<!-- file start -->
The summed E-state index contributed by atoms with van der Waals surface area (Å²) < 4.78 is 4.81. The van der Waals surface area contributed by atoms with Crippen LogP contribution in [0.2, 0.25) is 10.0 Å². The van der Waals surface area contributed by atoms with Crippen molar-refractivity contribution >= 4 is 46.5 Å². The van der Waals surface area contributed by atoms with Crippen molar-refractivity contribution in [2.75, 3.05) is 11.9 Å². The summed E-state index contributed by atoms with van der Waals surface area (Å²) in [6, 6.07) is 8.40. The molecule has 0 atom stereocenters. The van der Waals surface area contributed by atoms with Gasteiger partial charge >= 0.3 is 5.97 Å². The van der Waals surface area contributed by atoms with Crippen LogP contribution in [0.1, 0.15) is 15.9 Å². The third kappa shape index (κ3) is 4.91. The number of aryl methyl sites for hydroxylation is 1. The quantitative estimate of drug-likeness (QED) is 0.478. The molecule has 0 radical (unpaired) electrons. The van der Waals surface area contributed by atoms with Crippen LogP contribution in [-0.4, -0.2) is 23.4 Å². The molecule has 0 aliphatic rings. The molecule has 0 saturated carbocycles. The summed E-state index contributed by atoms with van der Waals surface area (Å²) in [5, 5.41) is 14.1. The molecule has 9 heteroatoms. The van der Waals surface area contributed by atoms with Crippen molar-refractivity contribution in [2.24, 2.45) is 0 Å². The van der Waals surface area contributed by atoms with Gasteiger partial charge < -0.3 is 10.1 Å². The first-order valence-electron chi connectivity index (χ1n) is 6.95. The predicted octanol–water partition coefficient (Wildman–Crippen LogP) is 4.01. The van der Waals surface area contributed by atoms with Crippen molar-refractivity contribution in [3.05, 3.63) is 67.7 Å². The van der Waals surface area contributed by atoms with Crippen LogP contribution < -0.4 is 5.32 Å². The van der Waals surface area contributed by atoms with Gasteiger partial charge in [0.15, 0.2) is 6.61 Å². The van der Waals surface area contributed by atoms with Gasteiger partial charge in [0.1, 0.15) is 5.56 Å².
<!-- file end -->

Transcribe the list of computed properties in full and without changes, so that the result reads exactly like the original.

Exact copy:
The summed E-state index contributed by atoms with van der Waals surface area (Å²) < 4.78 is 4.81. The van der Waals surface area contributed by atoms with Crippen LogP contribution in [0.2, 0.25) is 10.0 Å². The van der Waals surface area contributed by atoms with Crippen molar-refractivity contribution >= 4 is 46.5 Å². The van der Waals surface area contributed by atoms with Crippen molar-refractivity contribution in [2.75, 3.05) is 11.9 Å². The summed E-state index contributed by atoms with van der Waals surface area (Å²) in [6, 6.07) is 8.40. The molecule has 0 atom stereocenters. The van der Waals surface area contributed by atoms with Gasteiger partial charge >= 0.3 is 5.97 Å². The van der Waals surface area contributed by atoms with Crippen LogP contribution in [0.1, 0.15) is 15.9 Å². The third kappa shape index (κ3) is 4.91. The number of aryl methyl sites for hydroxylation is 1. The quantitative estimate of drug-likeness (QED) is 0.478. The molecule has 0 radical (unpaired) electrons. The van der Waals surface area contributed by atoms with Crippen LogP contribution in [-0.4, -0.2) is 23.4 Å². The molecule has 0 aliphatic rings. The molecule has 0 saturated carbocycles. The summed E-state index contributed by atoms with van der Waals surface area (Å²) in [5, 5.41) is 14.1. The molecule has 9 heteroatoms. The van der Waals surface area contributed by atoms with Crippen molar-refractivity contribution in [2.24, 2.45) is 0 Å². The van der Waals surface area contributed by atoms with Gasteiger partial charge < -0.3 is 10.1 Å². The first-order valence-electron chi connectivity index (χ1n) is 6.95. The predicted octanol–water partition coefficient (Wildman–Crippen LogP) is 4.01. The van der Waals surface area contributed by atoms with Crippen molar-refractivity contribution in [3.05, 3.63) is 67.7 Å². The van der Waals surface area contributed by atoms with Crippen LogP contribution < -0.4 is 5.32 Å². The van der Waals surface area contributed by atoms with Gasteiger partial charge in [0.15, 0.2) is 6.61 Å². The van der Waals surface area contributed by atoms with Gasteiger partial charge in [0.1, 0.15) is 5.56 Å².